Five questions for Jane Kucko, Director of International Sudies
More from Winter 2006
More in Campus News: Alma Matters
Topics: study abroad
Why should students study abroad?
Becoming an educated person means more than “getting through” a particular curricula. It means broadening oneself in regard to the wider world, and making an effort to understand and embrace other cultures. Students need to be prepared to live in an international community. We live in an interconnected world.
Do overseas courses “count” on transcripts?
Yes. Our students do gain academic credit for study abroad, but we like to emphasize those benefits which don’t appear on transcripts: a sense of oneself as a citizen of the world, maturity gained through problem solving and creative thinking, inner flexibility and resourcefulness, and most importantly, an appreciation of other cultures.
What does the typical student find compelling about study abroad?
Students who study abroad often come home surprised with how much they’ve learned – about themselves. Study abroad can be exhilarating and overwhelming; it can trigger homesickness as well as soul-searching. It usually prompts students to realize that they are not as knowledgeable about global politics or even about U.S. politics and history as they would like to be. Study abroad creates global and cultural awareness, but it engenders self-awareness as well.
Are fewer TCU students studying abroad since 9/11?
There has actually been an increase in the numbers of students traveling to other countries both at TCU and throughout the U.S. since 2001. Most U.S. universities, TCU included, regard international education as part of their core mission. Following 9/11, the desire to improve language and intercultural skills and the necessity of global collaboration seems even more to be a national priority.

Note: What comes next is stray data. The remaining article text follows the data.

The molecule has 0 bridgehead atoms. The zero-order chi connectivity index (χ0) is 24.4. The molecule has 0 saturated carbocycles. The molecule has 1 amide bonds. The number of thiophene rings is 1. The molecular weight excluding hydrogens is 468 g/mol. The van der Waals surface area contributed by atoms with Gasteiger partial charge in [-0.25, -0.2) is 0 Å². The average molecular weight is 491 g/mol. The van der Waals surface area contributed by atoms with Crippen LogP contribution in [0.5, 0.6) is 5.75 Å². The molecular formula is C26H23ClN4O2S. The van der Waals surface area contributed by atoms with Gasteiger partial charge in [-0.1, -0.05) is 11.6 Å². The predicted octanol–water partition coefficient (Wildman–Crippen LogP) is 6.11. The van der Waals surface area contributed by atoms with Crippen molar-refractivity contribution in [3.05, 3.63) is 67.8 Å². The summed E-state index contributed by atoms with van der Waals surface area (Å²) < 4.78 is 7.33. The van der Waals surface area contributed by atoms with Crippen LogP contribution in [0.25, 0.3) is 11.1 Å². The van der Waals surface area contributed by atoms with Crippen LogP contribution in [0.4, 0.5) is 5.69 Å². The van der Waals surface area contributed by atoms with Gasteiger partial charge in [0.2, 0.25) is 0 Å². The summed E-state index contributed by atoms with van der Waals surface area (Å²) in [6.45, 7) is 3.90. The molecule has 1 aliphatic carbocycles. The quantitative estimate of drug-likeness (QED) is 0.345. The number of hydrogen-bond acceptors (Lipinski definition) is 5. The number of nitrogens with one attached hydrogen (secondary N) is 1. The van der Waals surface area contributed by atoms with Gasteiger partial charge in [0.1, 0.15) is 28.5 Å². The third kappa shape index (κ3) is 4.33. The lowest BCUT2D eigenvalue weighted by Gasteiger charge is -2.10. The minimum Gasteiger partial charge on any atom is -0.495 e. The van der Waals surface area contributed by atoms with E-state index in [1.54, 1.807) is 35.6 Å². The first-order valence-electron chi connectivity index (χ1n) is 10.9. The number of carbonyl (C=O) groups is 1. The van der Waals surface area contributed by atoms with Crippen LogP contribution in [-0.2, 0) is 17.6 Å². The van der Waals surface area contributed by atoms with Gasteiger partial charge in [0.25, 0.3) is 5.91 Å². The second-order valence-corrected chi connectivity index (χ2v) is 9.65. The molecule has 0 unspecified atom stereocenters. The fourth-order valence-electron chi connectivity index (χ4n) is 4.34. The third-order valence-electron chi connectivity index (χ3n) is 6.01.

When did the Study Abroad program begin at TCU and how has overseas study affected graduate employment?
We have records dating from 1985. Just as we want to bring TCU to the world, we also want to bring the world to TCU. We would certainly like to hear from alumni who studied abroad in the early days of the program and discover if any of those who studied abroad have turned that experience into some kind of international career. We feel certain that the experience changes students’ lives, but would love to hear about it firsthand from our alumni.
By the numbers
595 Students on a TCU-sponsored international trip
500 international students at TCU
80 countries from which international students hail
38 percent of students with international experience
30 percent of students who studied abroad for credit
1-2 percent of students who study abroad nationally
Leading destinations: England, Italy, Spain, Germany, France, Scotland
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